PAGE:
We often assume the cemetery will provide all the maintenance necessary to keep a grave site in pristine condition, but that isn't always the case. Most cemeteries only provide maintenance of common areas and general cleanup and mowing around individual graves. If your loved one is buried in a cemetery that has fallen on tough financial times, or is no longer being actively managed, it can be in a complete state of disrepair.
Before embarking on any cleanup or decorating work, be sure to check the rules for your cemetery. Some are very specific about what type of work you're allowed to do, and what types of decorations can be left on graves. Once you're familiar with the protocols, here are some items you should consider for the grave site:
Headstone Repair and Maintenance
Headstones don't stay perfect and don't last forever. Weather and freeze/thaw cycles will stain, deteriorate, and in some cases, even break headstones.
Depending upon how old the headstone is and how long it's been since the last cleaning, this can be easy or difficult. If the headstone is in pretty good shape , the best cleaning option is water and a soft bristled brush. Never use a wire brush, steel wool, or any type of scouring pad. These items will damage the stone.
If water and a soft brush doesn't do the job and a detergent is required, you need to make sure you use a non-ionic detergent. Most household cleaners are NOT a good choice. Non-ionic detergents can be found at janitorial supply stores and some farm and home stores. Don't ever use bleach or other harsh detergents. You'll do more harm to the stone than good. We always recommend the use of D/2 Biologics for headstone cleaning.
If the stone is chipped or broken, modern epoxies make it possible to put the stone back together and look good (assuming you can find all of the pieces and it hasn't actually crumbled). Below is a video demonstrating how to do this:
Landscaping and Planting
Since most cemeteries provide mowing and overall landscape work, there isn't typically a lot to do in this area, but often times, a little effort can make a grave site look that much better. There are often weeds that need to be pulled trimming that needs to be done to the grass that's right next to the grave marker. These jobs can easily be done by hand.
If you're considering planting flowers or a small bush, you should definitely check the cemetery rules first. Otherwise, your efforts could be wasted. Since flowers require extra maintenance and have a limited life span, you may want to consider artificial flowers. Today's artificial flowers looks very realistic, stay looking good for extended periods of time, and don't cost much more than real flowers.
Decorations and Memorials
This is the area you need to be most concerned with when it comes to rules and regulations of the cemetery. It's natural to want to leave mementos, flowers, stuffed animals, notes, etc. However, it's important to keep in mind that one man's touching memorial is another man's eyesore.
Generally speaking, when it comes to decorating a grave, less is more. Before leaving anything at a memorial site, think about what weather might do to it. Will it blow away? Will it break, etc. You definitely don't want to create a mess or hazard that as maintenance worker will have to deal with later.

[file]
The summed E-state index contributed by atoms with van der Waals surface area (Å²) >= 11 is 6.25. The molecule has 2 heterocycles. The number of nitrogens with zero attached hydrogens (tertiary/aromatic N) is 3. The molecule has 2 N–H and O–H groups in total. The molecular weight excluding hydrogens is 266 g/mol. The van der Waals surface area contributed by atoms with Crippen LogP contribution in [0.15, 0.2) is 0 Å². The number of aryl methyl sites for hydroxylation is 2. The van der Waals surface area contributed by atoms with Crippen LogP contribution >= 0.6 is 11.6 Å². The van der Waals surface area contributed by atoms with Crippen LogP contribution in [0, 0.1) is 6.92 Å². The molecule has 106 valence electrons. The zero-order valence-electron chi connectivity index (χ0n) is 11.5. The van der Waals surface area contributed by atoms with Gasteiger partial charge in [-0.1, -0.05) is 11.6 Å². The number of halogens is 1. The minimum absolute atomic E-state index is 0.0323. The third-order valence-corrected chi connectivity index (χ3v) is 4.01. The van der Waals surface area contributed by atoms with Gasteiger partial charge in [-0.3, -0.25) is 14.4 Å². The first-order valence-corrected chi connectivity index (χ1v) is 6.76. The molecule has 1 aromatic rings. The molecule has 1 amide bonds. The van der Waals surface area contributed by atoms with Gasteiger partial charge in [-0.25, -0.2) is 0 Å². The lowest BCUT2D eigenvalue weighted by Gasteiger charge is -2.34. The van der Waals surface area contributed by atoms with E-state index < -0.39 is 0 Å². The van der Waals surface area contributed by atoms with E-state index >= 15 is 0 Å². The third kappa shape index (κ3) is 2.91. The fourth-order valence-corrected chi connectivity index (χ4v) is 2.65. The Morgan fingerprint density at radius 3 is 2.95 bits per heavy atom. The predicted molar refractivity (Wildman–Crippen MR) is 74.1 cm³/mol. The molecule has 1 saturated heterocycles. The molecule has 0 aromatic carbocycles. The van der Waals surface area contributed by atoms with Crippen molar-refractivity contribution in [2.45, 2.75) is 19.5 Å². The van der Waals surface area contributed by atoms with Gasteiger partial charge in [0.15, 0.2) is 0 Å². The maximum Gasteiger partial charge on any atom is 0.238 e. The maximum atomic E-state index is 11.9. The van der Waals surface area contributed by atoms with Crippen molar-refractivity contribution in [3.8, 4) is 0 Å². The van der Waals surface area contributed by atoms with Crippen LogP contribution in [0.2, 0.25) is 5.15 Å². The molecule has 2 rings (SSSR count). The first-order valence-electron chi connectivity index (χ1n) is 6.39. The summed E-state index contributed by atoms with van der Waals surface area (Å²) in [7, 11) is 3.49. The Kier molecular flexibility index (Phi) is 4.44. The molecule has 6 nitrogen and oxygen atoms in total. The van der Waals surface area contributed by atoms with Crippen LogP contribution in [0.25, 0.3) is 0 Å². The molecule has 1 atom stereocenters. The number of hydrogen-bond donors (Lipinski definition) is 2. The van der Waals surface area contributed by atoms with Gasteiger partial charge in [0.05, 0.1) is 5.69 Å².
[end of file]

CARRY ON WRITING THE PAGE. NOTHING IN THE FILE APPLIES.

Grave site maintenance shouldn't take you more than an hour, if you do it twice a year. That isn't a very big commitment for something that memorializes the life of somebody you loved.
Leaving flowers at the grave or memorial site for somebody who has passed away is something many of us feel the need to do. However, we want to make sure we do it in a way that will properly reflect upon, and honor, the life of our late loved one. This sometimes makes it difficult to choose just the right flowers. Should the flowers be bright and festive, or should they be more subtle and understated? Should we buy a wreath, a bouquet, a pillow, or a spray? How many flowers should we place on the grave?
All of these questions really boil down to what your instincts tell you to do. There is no right or wrong. However, we'd like to give you some general thoughts that might help you follow your instincts to the perfect graveside flowers.
Flowers carry a lot of symbolism, which is very important for remembrances. Listed below are some of the artificial silk flowers we sell here, and what each one symbolizes:
- Rose (red) - Passionate love
- Rose (pink) - Friendship
- Rose (yellow) - Zealous
- Rose (white) - Purity
- Poppy - Consolation - Also symbolic for veterans
- Calla Lily - Marriage and fidelity
- Sunflower - Adoration
- Peony - Healing
- Zinnia - Thoughts of friends
- Daisy - Innocence
- Hydrangea - Perseverance
- Gladiola - Strength of character
- Carnation (red) - Flashy
- Carnation (pink) - Gratitude
- Carnation (white) - Remembrance
- Larkspur - Beautiful spirit
- Orchid - Delicate beauty
Wreaths are customary at funerals as symbols of life, death and the immortality of the soul. A wreath may be used at a grave site as a symbol of hope that the spirit as moved on and surpassed the death of the body.
When choosing flowers to leave at a grave, let your heart be your guide. If your memories of the deceased make you think of a field of daisies, leave a bouquet of daisies. If you have a special memory of the person where a vase of roses was present, leave a vase of roses. In these situations, more often than not, your heart will lead you in the right direction.